Warranty: Three years/Unlimited kilometres

Servicing: Service intervals are set at every 12 months or 10,000km Whichever occurs first, service pricing varies from $353 for every odd-numbered service, up to $395 for even-numbered intervals, with extra charges (and a separate interval) for items like brake fluid, spark plugs, cabin filter, air filter, fuel filter, and spark plugs. Consult your local dealer for full details.



The closest competitors to the CX-9 include the Toyota Kluger and Nissan Pathfinder, both modelled to fit the American market, and both petrol-powered only - although Pathfinder does offer a hybrid option.

The new CX-9 has a more dynamic and settled feel at the wheel, and, arguably, a more upmarket interior feel, than each of these.

Kia's Sorento is definitely a worthy contender and worth consideration - it's one of the better segment offerings.

So too is Hyundai's Santa Fe; though not the newest in the segment, it is still very good buying - and both Kia and Hyundai are available with a diesel engine.

Kia Sorento
Kia Sorento



Is the CX-9 another smash-hit for Mazda? Already the smaller CX-3 and CX-5 hold best-seller status in their respective small and medium SUV categories, and there’s no reason why CX-9 couldn’t do something similar.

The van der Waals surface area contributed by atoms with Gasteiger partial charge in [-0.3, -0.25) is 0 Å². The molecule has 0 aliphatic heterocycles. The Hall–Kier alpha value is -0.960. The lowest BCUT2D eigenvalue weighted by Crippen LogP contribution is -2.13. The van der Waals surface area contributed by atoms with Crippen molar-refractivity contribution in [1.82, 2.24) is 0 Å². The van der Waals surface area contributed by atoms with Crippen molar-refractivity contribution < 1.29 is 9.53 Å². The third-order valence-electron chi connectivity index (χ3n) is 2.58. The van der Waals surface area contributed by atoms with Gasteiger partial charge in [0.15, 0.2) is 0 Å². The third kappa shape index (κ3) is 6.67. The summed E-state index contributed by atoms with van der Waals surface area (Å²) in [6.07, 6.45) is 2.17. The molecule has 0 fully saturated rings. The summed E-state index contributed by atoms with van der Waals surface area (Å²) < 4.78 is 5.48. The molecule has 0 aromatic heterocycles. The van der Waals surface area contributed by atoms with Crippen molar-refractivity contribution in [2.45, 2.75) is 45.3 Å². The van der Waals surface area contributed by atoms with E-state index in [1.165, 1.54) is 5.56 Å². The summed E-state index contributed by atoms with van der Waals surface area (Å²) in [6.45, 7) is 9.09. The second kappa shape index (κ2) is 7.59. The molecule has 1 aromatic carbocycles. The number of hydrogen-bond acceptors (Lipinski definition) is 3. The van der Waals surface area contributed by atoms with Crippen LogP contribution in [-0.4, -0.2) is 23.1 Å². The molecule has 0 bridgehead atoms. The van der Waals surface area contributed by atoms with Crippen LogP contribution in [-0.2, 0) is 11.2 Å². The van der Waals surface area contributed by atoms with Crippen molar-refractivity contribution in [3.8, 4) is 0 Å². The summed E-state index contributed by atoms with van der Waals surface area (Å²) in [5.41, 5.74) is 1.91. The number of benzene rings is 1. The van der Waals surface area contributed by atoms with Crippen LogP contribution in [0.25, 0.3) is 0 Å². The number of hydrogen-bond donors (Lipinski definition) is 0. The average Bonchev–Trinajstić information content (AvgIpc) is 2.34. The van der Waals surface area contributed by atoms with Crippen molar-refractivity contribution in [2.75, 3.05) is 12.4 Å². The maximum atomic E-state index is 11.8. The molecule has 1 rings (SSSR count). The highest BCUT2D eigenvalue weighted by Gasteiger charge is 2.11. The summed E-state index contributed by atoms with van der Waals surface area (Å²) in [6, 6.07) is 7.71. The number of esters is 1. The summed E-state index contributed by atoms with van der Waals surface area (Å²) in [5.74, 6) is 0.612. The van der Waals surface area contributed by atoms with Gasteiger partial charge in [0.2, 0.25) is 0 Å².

Of course, no manufacturer will be able to topple the might of Toyota, which offers the combined might of Kluger, Fortuner and Prado in the same segment.

But, after an extended wait, the new Mazda CX-9 gets things very, very right.

A roomy interior, powerful enough and comfortable enough to handle family duties, yet with a dynamic feel that sets it apart from its closest competitors. Plus, even in mid-spec Touring trim, a plush, premium-feeling interior.

Not only that, but thanks to its striking design, the CX-9 allow you to park a style-statement in your driveway, and not just another SUV.

MORE: Mazda News and Reviews
VISIT THE SHOWROOM: Mazda CX-9 - Prices, Features, and Specifications

TMR Comments
Latest Comments